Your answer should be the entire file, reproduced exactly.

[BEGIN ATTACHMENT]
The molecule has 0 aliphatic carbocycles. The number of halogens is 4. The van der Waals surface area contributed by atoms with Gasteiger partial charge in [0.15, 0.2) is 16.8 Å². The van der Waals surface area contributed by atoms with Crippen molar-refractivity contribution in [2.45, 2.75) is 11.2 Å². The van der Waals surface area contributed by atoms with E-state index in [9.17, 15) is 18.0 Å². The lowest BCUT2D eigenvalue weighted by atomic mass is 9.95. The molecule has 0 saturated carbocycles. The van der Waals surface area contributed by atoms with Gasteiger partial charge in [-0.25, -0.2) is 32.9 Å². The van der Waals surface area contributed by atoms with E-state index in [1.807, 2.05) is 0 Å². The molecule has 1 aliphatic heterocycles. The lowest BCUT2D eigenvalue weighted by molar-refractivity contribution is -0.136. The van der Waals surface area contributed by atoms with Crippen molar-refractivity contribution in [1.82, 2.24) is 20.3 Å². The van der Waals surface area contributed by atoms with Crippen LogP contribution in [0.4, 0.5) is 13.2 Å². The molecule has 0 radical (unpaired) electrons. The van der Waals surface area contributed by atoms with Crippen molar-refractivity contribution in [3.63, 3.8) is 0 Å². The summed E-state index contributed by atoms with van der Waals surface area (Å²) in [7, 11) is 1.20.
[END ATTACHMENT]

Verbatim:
The molecule has 0 aliphatic carbocycles. The number of halogens is 4. The van der Waals surface area contributed by atoms with Gasteiger partial charge in [0.15, 0.2) is 16.8 Å². The van der Waals surface area contributed by atoms with Crippen molar-refractivity contribution in [2.45, 2.75) is 11.2 Å². The van der Waals surface area contributed by atoms with E-state index in [9.17, 15) is 18.0 Å². The lowest BCUT2D eigenvalue weighted by atomic mass is 9.95. The molecule has 0 saturated carbocycles. The van der Waals surface area contributed by atoms with Gasteiger partial charge in [-0.25, -0.2) is 32.9 Å². The van der Waals surface area contributed by atoms with E-state index in [1.807, 2.05) is 0 Å². The molecule has 1 aliphatic heterocycles. The lowest BCUT2D eigenvalue weighted by molar-refractivity contribution is -0.136. The van der Waals surface area contributed by atoms with Crippen molar-refractivity contribution in [1.82, 2.24) is 20.3 Å². The van der Waals surface area contributed by atoms with Crippen LogP contribution in [0.4, 0.5) is 13.2 Å². The molecule has 0 radical (unpaired) electrons. The van der Waals surface area contributed by atoms with Crippen molar-refractivity contribution in [3.63, 3.8) is 0 Å². The summed E-state index contributed by atoms with van der Waals surface area (Å²) in [7, 11) is 1.20.